I spent this past weekend at the Wildlife Research Station in Algonquin Park, standing around in below -20C temperatures, poring over indentations in the snow, snowed-in trails of all sizes, mysterious scrapes and holes in trees, pungent urine marks, and other clues of animal presence. I do this kind of thing for fun as often as I can, but this time I was participating in a Track and Sign Evaluation to test my skills. I’ve been working on tracking skills in a focused way for about two years now, perhaps peripherally for a year or two before that. I’ve written previously about what drew me to this learning, and why I find it so compelling and beautiful and important, both on this blog and at Sense of Story. And so you might know that for the past two years I’ve been involved in an apprenticeship program with Earth Tracks, spending many inspiring weekends hiking around forests, swamps, cliffs and fields in every possible kind of weather, learning about the ecology of this land that I live in and about the creatures who inhabit it with me. I’ve learned to measure, sketch tracks, journal, draw maps, do species research, observe weather patterns, and tease out the stories left behind on the land.
When the evaluation was first scheduled, I hesitated to sign up. I had some nerves and doubt and plenty of ego to untangle when I considered being put on the spot for my skills in this way, skills that seemed so emergent and fragile to me. I didn’t know what it would look like and how it would feel to be required to move from wonder and speculation to firmly committing to an answer, my own answer, to each puzzle pointed out to me. What did I actually know? But specific goals are motivating, and risk is a powerful teacher.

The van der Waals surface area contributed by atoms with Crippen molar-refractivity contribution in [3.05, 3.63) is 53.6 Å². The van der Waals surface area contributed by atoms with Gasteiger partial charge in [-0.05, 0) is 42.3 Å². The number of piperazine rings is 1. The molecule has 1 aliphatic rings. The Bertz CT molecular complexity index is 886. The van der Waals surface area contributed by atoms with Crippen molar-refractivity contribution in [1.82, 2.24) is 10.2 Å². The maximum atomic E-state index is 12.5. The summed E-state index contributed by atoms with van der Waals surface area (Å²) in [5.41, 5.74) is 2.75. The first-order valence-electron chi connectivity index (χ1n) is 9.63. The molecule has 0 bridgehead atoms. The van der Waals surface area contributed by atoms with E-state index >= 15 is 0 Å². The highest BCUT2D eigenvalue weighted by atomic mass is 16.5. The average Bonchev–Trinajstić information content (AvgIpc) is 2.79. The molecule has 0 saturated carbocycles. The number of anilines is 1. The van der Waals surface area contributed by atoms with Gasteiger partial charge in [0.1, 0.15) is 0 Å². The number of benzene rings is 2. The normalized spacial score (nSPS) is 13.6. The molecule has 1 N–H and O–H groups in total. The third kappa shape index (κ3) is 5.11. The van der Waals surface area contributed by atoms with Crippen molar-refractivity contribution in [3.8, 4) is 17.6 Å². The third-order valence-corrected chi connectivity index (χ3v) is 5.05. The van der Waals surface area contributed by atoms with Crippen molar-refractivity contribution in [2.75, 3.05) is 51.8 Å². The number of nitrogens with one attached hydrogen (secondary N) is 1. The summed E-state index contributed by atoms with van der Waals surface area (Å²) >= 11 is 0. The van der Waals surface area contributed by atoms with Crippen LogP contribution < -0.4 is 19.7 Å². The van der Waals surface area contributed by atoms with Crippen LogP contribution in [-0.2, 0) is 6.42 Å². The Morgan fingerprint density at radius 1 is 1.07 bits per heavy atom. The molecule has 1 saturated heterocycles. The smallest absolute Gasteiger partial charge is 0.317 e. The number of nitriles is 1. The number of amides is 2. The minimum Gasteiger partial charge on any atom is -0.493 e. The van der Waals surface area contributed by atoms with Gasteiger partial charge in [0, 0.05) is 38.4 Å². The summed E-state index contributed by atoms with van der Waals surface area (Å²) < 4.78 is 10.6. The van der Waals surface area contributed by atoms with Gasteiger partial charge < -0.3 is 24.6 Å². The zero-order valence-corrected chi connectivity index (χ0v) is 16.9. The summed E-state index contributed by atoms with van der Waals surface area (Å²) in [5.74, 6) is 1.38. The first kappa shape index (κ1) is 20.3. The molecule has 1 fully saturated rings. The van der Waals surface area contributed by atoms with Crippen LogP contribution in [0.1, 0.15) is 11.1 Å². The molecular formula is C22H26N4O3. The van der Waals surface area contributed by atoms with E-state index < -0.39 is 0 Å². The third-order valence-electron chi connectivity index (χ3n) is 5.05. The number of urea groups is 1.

So I found myself on a late January Friday bunking with three other women, fortunately all of them friends, in a tiny cabin in the woods of Algonquin Park. In between sleeping and evaluation time out in the field, our group of ten or so participants gathered together in the Director’s Cabin at the Wildlife Research Centre to warm up, cook our meals, and socialize.
One of my bunkmates, Tamara, had made up study notes for herself, and we lay in our beds on Friday evening as she read tidbits out loud by headlamp, all of us easing our nerves with raucous laughter.